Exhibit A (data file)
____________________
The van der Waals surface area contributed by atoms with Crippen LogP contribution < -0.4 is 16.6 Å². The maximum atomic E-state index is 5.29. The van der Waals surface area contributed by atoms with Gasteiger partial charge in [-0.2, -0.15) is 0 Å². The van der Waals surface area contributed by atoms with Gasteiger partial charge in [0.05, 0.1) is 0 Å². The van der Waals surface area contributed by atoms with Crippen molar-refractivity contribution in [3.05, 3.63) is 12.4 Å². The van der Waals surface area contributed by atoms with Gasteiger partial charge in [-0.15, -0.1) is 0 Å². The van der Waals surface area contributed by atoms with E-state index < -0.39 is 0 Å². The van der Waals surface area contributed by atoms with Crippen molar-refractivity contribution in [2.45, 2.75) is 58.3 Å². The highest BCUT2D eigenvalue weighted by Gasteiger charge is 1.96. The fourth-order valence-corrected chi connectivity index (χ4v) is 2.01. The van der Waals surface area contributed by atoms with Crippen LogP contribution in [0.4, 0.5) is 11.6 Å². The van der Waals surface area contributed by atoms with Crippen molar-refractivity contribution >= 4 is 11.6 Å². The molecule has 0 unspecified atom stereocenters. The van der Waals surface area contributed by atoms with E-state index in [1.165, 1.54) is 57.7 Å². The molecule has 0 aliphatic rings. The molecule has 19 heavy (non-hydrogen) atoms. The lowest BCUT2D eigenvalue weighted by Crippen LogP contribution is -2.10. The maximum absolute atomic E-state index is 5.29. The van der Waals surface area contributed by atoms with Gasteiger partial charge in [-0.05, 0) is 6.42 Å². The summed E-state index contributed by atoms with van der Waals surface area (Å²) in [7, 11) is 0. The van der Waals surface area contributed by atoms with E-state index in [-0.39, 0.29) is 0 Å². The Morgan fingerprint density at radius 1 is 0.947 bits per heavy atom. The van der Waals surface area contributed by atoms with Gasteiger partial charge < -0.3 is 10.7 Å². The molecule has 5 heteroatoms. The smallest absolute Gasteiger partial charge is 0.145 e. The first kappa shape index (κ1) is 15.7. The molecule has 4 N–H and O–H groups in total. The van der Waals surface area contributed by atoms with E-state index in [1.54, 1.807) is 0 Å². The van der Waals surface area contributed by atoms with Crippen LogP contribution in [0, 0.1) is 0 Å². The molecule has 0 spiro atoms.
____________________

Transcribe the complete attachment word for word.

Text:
The van der Waals surface area contributed by atoms with Crippen LogP contribution < -0.4 is 16.6 Å². The maximum atomic E-state index is 5.29. The van der Waals surface area contributed by atoms with Gasteiger partial charge in [-0.2, -0.15) is 0 Å². The van der Waals surface area contributed by atoms with Gasteiger partial charge in [0.05, 0.1) is 0 Å². The van der Waals surface area contributed by atoms with Crippen molar-refractivity contribution in [3.05, 3.63) is 12.4 Å². The van der Waals surface area contributed by atoms with Gasteiger partial charge in [-0.15, -0.1) is 0 Å². The van der Waals surface area contributed by atoms with E-state index < -0.39 is 0 Å². The van der Waals surface area contributed by atoms with Crippen molar-refractivity contribution in [2.45, 2.75) is 58.3 Å². The highest BCUT2D eigenvalue weighted by Gasteiger charge is 1.96. The fourth-order valence-corrected chi connectivity index (χ4v) is 2.01. The van der Waals surface area contributed by atoms with Crippen LogP contribution in [0.4, 0.5) is 11.6 Å². The van der Waals surface area contributed by atoms with Crippen molar-refractivity contribution >= 4 is 11.6 Å². The molecule has 0 unspecified atom stereocenters. The van der Waals surface area contributed by atoms with E-state index in [1.165, 1.54) is 57.7 Å². The molecule has 0 aliphatic rings. The molecule has 19 heavy (non-hydrogen) atoms. The lowest BCUT2D eigenvalue weighted by Crippen LogP contribution is -2.10. The maximum absolute atomic E-state index is 5.29. The van der Waals surface area contributed by atoms with Gasteiger partial charge in [-0.05, 0) is 6.42 Å². The summed E-state index contributed by atoms with van der Waals surface area (Å²) in [7, 11) is 0. The van der Waals surface area contributed by atoms with E-state index in [-0.39, 0.29) is 0 Å². The Morgan fingerprint density at radius 1 is 0.947 bits per heavy atom. The van der Waals surface area contributed by atoms with Gasteiger partial charge < -0.3 is 10.7 Å². The molecule has 5 heteroatoms. The smallest absolute Gasteiger partial charge is 0.145 e. The first kappa shape index (κ1) is 15.7. The molecule has 4 N–H and O–H groups in total. The van der Waals surface area contributed by atoms with E-state index in [1.54, 1.807) is 0 Å². The van der Waals surface area contributed by atoms with Crippen LogP contribution in [0, 0.1) is 0 Å². The molecule has 0 spiro atoms.